§ 4. Mr. Townsend
asked the Secretary of State for Defence to what extent the proposals he announced in his statement on 11th February provide a defence of individual rigs and platforms, as opposed to a patrol and surveillance exercise.
§ Mr. William Rodgers
The number of rigs and platforms in the North Sea is expected to grow to about 100 and it would clearly not be practicable to provide each of them with individual protection. The ships and aircraft referred to in my statement will provide essentially a surveillance capability.
§ Mr. Townsend
Is the hon. Gentleman aware of the considerable criticism of the Government's proposal amongst independent defence experts? Does not the recent incident concerning a Soviet trawler in the area suggest the need to have naval helicopters available in the area? Will he reconsider his proposal in the light of the wide range of criticism directed at it?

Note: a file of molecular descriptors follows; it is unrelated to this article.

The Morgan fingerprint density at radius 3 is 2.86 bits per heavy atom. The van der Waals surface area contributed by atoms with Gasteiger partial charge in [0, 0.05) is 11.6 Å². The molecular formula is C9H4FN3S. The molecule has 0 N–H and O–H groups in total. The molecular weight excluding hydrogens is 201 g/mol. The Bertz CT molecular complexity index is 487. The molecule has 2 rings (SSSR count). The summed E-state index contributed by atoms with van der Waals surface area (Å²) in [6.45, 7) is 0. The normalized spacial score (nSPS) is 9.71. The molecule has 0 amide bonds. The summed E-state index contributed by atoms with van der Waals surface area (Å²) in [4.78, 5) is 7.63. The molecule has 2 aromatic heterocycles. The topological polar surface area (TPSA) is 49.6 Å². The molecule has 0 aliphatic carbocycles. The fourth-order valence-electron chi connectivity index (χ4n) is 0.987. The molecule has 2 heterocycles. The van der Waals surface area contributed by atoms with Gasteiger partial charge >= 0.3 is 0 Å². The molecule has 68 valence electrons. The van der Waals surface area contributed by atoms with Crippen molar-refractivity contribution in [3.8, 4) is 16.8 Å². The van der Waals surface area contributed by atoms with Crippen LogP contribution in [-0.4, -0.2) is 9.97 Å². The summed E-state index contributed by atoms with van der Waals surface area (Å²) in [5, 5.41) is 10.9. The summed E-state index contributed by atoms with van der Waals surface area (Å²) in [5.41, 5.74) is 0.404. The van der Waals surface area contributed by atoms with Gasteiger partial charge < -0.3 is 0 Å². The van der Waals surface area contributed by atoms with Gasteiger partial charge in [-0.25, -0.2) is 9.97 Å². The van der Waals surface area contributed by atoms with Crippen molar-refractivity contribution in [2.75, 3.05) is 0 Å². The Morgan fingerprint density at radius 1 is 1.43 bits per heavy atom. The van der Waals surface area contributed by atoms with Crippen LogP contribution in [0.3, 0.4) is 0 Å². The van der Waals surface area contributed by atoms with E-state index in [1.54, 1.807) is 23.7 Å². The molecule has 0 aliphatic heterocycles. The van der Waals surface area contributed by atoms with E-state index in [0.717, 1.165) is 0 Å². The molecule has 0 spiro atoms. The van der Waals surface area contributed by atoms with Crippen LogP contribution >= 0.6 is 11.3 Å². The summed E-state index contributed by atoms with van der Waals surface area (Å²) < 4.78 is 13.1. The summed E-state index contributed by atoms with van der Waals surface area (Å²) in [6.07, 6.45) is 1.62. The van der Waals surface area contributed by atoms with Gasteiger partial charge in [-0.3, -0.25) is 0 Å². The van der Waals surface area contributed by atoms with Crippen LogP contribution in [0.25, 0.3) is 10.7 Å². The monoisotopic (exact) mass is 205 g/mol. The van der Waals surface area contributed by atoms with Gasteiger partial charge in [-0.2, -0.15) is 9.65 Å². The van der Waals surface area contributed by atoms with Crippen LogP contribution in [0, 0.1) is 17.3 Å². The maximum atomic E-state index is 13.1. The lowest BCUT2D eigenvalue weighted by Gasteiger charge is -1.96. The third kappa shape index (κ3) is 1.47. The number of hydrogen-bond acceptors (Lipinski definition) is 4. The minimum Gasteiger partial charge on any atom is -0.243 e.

§ Mr. Rodgers
I think that the hon. Gentleman is being less than generous. Of course, there is a continuing public debate about this difficult question— I would not quarrel with that at all— but to say that there has been considerable criticism is wrong. There has been widespread understanding of what we are seeking to do. If experience demands, or new circumstances recommend, some change of plan, we shall be willing to consider it, but on our best assumptions at present, what we are proposing makes good sense.
§ Sir John Gilmour
Does the Minister of State agree that if our Armed Forces were in charge of anything as valuable as an oil production platform, they would guard it day and night?
§ Mr. Rodgers
That is a very interesting question. I am not quite sure about the conclusion which the hon. Gentleman himself would draw from that.